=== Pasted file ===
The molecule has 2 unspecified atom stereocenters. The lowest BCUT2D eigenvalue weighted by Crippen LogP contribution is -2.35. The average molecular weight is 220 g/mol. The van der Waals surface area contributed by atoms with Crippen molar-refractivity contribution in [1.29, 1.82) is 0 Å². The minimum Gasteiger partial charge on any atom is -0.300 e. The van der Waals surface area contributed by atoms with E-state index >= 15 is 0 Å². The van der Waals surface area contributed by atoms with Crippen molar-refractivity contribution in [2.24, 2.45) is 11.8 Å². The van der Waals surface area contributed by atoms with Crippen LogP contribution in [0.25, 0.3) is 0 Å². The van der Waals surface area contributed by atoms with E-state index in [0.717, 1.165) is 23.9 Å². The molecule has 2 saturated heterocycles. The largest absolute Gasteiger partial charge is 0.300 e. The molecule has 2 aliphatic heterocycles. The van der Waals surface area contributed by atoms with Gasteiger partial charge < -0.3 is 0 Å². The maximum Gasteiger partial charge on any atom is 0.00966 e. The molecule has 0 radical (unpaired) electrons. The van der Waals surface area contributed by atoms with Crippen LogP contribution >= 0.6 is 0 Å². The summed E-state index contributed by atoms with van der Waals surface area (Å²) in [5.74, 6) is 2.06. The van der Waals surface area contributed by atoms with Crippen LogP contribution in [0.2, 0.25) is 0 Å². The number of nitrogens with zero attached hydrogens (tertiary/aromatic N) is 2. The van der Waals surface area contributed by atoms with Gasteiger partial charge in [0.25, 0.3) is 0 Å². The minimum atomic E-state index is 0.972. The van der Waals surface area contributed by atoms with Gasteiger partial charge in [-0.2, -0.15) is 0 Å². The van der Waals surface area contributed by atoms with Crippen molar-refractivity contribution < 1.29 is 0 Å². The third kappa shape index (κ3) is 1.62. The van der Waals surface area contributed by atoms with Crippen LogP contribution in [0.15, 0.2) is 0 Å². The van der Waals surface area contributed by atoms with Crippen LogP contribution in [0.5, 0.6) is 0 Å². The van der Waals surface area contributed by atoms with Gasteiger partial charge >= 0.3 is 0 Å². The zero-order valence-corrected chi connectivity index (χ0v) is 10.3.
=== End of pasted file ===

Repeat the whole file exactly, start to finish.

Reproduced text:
The molecule has 2 unspecified atom stereocenters. The lowest BCUT2D eigenvalue weighted by Crippen LogP contribution is -2.35. The average molecular weight is 220 g/mol. The van der Waals surface area contributed by atoms with Crippen molar-refractivity contribution in [1.29, 1.82) is 0 Å². The minimum Gasteiger partial charge on any atom is -0.300 e. The van der Waals surface area contributed by atoms with E-state index >= 15 is 0 Å². The van der Waals surface area contributed by atoms with Crippen molar-refractivity contribution in [2.24, 2.45) is 11.8 Å². The van der Waals surface area contributed by atoms with Crippen LogP contribution in [0.25, 0.3) is 0 Å². The van der Waals surface area contributed by atoms with E-state index in [0.717, 1.165) is 23.9 Å². The molecule has 2 saturated heterocycles. The largest absolute Gasteiger partial charge is 0.300 e. The molecule has 2 aliphatic heterocycles. The van der Waals surface area contributed by atoms with Gasteiger partial charge < -0.3 is 0 Å². The maximum Gasteiger partial charge on any atom is 0.00966 e. The molecule has 0 radical (unpaired) electrons. The van der Waals surface area contributed by atoms with Crippen LogP contribution >= 0.6 is 0 Å². The summed E-state index contributed by atoms with van der Waals surface area (Å²) in [5.74, 6) is 2.06. The van der Waals surface area contributed by atoms with Crippen LogP contribution in [0.2, 0.25) is 0 Å². The number of nitrogens with zero attached hydrogens (tertiary/aromatic N) is 2. The van der Waals surface area contributed by atoms with Gasteiger partial charge in [0.25, 0.3) is 0 Å². The minimum atomic E-state index is 0.972. The van der Waals surface area contributed by atoms with Gasteiger partial charge in [-0.2, -0.15) is 0 Å². The van der Waals surface area contributed by atoms with Crippen molar-refractivity contribution < 1.29 is 0 Å². The third kappa shape index (κ3) is 1.62. The van der Waals surface area contributed by atoms with Crippen LogP contribution in [0.15, 0.2) is 0 Å². The van der Waals surface area contributed by atoms with Crippen LogP contribution in [0.5, 0.6) is 0 Å². The van der Waals surface area contributed by atoms with Gasteiger partial charge >= 0.3 is 0 Å². The zero-order valence-corrected chi connectivity index (χ0v) is 10.3.